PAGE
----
1656 Edmond Halley, British astronomer and mathematician, was born.

1745  Charles Edward Stuart invaded England with an army of ~5000.

1793 – The French Revolutionary government opened the Louvre to the public as a museum.

1836  Milton Bradley, American game manufacturer, was born.

1837 Mary Lyon founded Mount Holyoke Female Seminary, which later became Mount Holyoke College.

1847 Bram Stoker, Irish novelist, was born.

1861 – American Civil War: The “Trent Affair” – The USS San Jacinto stopped the United Kingdom mail ship Trent and arrested two Confederate envoys, sparking a diplomatic crisis between the UK and US.

1892  The New Orleans general strike began, uniting black and white  trade unionists in a successful four-day general strike action for the first time.

1895 – While experimenting with electricity, Wilhelm Röntgen discovered the X-ray.

1900  Margaret Mitchell, American author, was born.

1901  Bloody clashes in Athens  following the translation of the Gospels into demotic Greek.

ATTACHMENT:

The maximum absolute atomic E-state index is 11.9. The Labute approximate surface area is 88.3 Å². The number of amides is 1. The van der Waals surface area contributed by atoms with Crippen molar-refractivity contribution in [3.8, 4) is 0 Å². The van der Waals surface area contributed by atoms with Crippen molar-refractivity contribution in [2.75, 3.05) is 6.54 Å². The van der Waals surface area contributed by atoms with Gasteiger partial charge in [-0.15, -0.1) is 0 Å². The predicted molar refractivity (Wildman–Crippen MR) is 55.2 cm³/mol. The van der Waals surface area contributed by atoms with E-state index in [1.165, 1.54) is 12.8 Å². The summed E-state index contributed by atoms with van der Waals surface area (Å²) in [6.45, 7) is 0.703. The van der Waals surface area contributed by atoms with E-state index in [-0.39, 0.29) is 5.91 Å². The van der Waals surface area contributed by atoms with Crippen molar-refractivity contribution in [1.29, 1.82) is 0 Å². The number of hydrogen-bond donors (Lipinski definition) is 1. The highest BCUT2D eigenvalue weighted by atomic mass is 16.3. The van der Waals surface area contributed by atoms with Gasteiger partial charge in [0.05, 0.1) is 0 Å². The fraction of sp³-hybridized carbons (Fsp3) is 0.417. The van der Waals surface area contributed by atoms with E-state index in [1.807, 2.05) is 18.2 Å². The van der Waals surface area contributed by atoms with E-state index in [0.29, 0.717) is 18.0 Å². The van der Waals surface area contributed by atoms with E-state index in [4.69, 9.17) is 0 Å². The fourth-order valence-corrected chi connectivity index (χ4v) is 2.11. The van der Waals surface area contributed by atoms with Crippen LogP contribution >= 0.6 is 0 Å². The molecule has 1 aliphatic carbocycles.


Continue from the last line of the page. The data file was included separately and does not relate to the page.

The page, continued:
1917  The People’s Commissars gave authority to Vladimir Lenin, Leon Trotsky, and Joseph Stalin.

1923  Beer Hall Putsch: Adolf Hitler led the Nazis in an unsuccessful attempt to overthrow the German government.

Bundesarchiv Bild 119-1486, Hitler-Putsch, München, Marienplatz.jpg

1932 – Franklin Delano Roosevelt was elected the 32d President of the United States defeating Herbert Hoover.

1933 – Great Depression: New Deal – US President Franklin D. Roosevelt unveiled the Civil Works Administration, an organisation designed to create jobs for more than 4 million of the unemployed.


1935 – A dozen labour leaders came together to announce the creation of the Congress of Industrial Organizations (CIO).


1936 – New Zealanders Griff Maclaurin and Steve Yates were part of the International Column of anti-fascist volunteers who marched into Madrid, bolstering the city’s defences against the assault of General Franco’s rebel armies.

NZers march into a besieged Madrid

1937 – The Nazi exhibition Der ewige Jude (“The Eternal Jew”) opened in Munich.

1939 The Centennial exhibition opened in Wellington.

 NZ Centennial Exhibition opens

1939 – Venlo Incident: Two British SIS agents were captured by the Germans.

1939 –  Adolf Hitler narrowly escaped the assassination attempt of Georg Elser while celebrating the 16th anniversary of the Beer Hall Putsch.